Luzzatto is thus adhering to the general principles of the talmudic rabbis, who firmly rejected the allegorical approach to Scripture of Jews like the Hellenistic philosopher Philo of Alexandria and some early Christian thinkers—an approach that shares much with the allegorical readings of Plato and other ancient texts by pagan philosophers of the era. In all the rich expanse of its midrashic readings, the Talmud never tries to reduce the Tanakh to mere abstractions.
Where does this leave us 21st-century Jews trying to make sense of our sacred text? To borrow and slightly adjust Leon Kass’s elegant formulation from The Beginning of Wisdom, the first chapters of Genesis are not about what happened so much as they are about what is always happening in the metaphysical, spiritual, and moral dimensions of human life.
Addressing the problems of the relationship between Genesis and modern knowledge of science and history—as vexing to us now as whatever philosophical questions vexed Maimonides or Luzzatto—Kass, one of the most insightful Bible interpreters today, writes:
[I]f the major intention of the first chapter is not historical but ontological, ethical, and theological, Genesis is not the sort of book that can be refuted—or affirmed—on the basis of scientific or historical evidence. This is, I repeat, not because it is myth or poetry, but rather because its truths are metaphysical and ethical, not scientific or historical, because it teaches mainly about the status and human meaning of what is, rather than about the mechanism by which things work or came to be.
Kass favors a form of p’shat that is very different from strict literalism. The advantage of reading Scripture this way is that it makes it possible to approach the text with maximum seriousness—each word is true and real—but to avoid getting bogged down in the often futile attempts to read modern scientific knowledge back into the text. To me, especially in my youthful searching for my place in Judaism, it always seemed easier to unwind the Torah from science than to try to weave them together in the text itself.
Both Luzzatto and Kass, like their numerous predecessors, wish neither to reduce the Torah’s stories to fairy tales or myths, nor to read them as absurdities through obsessive literalism, like the village atheist who discovers that Jonah was swallowed by “a big fish” and is excited to point out that a whale is, in fact a mammal.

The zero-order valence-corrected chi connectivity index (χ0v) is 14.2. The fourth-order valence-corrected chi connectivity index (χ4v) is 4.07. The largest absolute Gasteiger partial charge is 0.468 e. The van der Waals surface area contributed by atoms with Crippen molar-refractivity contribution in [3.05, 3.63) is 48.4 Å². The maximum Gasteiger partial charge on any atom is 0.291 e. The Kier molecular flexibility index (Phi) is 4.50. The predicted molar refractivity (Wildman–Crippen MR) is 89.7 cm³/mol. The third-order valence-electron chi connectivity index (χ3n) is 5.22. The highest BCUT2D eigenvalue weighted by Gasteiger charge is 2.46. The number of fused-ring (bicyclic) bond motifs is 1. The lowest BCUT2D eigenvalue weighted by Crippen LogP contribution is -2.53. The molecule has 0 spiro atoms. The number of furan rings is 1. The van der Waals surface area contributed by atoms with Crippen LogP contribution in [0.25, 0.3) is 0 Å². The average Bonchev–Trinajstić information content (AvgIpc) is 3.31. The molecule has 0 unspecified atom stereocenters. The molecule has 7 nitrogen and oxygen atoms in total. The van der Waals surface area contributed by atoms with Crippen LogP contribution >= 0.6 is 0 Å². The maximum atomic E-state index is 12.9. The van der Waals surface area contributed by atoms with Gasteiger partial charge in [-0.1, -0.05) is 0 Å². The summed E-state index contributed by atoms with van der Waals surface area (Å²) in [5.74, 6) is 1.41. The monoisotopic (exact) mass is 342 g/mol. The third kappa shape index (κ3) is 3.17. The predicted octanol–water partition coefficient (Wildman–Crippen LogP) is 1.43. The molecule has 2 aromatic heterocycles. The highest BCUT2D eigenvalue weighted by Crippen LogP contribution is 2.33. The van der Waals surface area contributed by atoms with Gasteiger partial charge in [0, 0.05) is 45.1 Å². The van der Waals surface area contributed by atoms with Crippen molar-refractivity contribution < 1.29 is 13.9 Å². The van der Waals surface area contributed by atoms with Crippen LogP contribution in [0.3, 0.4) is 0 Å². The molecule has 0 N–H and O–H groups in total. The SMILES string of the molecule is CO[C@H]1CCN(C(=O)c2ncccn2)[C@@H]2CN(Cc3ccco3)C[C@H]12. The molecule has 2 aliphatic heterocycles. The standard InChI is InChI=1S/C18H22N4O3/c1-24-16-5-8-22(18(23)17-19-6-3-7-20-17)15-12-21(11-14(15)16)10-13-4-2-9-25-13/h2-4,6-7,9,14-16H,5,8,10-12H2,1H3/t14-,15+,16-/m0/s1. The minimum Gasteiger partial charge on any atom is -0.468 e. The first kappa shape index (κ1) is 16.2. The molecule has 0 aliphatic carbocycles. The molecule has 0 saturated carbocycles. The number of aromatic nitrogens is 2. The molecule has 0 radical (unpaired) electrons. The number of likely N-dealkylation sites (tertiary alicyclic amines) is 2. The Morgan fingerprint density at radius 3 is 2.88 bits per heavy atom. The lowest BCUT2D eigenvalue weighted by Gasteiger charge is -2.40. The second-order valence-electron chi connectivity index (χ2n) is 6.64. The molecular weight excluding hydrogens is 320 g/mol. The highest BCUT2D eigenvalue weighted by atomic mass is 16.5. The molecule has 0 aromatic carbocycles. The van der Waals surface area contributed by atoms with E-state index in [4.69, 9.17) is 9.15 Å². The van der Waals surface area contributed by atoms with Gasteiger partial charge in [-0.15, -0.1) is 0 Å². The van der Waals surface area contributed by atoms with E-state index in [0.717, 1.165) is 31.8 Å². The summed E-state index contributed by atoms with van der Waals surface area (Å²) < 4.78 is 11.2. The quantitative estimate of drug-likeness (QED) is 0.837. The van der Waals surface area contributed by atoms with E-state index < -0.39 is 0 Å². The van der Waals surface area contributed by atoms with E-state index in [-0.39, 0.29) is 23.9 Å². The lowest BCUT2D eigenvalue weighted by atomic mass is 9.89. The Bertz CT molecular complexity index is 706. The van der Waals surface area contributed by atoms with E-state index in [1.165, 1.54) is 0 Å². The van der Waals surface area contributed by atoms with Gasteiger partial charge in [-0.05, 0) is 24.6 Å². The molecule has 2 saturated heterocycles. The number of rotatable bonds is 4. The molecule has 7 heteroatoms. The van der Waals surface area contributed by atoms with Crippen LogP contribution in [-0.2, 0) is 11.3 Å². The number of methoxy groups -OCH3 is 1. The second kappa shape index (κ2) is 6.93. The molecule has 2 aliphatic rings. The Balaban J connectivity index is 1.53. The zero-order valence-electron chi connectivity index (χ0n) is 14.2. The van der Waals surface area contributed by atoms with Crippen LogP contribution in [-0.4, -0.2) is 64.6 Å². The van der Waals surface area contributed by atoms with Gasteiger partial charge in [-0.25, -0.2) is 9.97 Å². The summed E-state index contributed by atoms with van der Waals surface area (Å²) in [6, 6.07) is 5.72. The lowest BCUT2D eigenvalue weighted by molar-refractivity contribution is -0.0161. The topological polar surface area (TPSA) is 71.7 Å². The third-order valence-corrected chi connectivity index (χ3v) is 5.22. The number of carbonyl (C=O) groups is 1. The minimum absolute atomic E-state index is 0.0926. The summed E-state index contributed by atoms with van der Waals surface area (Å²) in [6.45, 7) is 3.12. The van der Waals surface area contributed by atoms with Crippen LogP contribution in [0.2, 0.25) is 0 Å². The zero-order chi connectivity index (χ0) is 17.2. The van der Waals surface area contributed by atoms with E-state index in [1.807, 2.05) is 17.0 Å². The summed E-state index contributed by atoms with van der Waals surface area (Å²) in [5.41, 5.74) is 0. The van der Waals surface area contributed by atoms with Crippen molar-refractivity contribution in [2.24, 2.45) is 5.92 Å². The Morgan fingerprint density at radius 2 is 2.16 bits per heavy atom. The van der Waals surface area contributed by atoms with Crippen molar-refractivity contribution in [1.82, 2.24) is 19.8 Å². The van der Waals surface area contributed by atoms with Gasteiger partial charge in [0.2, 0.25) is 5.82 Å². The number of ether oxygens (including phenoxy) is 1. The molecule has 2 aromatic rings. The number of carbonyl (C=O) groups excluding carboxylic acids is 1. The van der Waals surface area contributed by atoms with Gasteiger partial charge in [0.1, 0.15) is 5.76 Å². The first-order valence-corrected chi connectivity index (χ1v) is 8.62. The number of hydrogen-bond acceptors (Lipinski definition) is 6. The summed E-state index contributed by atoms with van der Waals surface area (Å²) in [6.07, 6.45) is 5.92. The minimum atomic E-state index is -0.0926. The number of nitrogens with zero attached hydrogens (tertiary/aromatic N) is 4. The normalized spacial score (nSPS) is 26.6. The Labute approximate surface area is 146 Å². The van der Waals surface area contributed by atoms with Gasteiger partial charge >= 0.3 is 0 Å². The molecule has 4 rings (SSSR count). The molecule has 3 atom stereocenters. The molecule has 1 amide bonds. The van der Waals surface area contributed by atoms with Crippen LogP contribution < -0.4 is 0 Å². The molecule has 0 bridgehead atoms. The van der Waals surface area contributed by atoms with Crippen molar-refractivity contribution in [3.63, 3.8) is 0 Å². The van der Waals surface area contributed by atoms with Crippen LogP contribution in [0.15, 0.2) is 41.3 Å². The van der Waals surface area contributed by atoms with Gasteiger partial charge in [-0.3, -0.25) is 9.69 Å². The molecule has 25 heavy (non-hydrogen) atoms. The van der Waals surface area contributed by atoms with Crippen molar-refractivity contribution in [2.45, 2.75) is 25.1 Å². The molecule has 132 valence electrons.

This brings us back to Mordechai Cohen’s observation that what he calls “the medieval quest” to find Scripture’s p’shat wasn’t about what the text “really” said, but about how readers “made sense of Scripture intellectually and religiously.” This is as true for us today as it was in the Middle Ages.
Yet this quest can only be fully understood in relation to its motivations, and here it’s worth citing Luzzatto’s much better-known work, The Path of the Just:
We notice at all periods and at all times, between all lovers and friends—between a man and his wife, between a father and his son, in fine, between all those who are bound with a love which is truly strong—that the lover will not say, “I have not been commanded further. What I have been told to do explicitly is enough for me.” He will rather attempt, by analyzing the commands, to arrive at the intention of the commander and to do what he judges will give him pleasure. The same holds true for one who strongly loves his Creator, for he, too, is one of the class of lovers.
Luzzatto’s uses of the word “commanded” in a comparison to a conversation between lovers may jar us. But like Isaiah and Hosea, he understands the relationship between God and His people as a romantic one, and his point is that lovers are never satisfied with a purely concrete understanding of each other’s words. They always seek the unspoken. Looking at the vast edifice of legal and ethical rabbinic commentary, stretching from the Talmud to our own day, it is easy to lose the forest for the trees (including the metaphysical ones). We are prone to forget that we are looking for God between the lines of all of our interpretive efforts. Luzzatto reminds us that the ongoing quest to analyze what the Torah says is our special Jewish love song to God.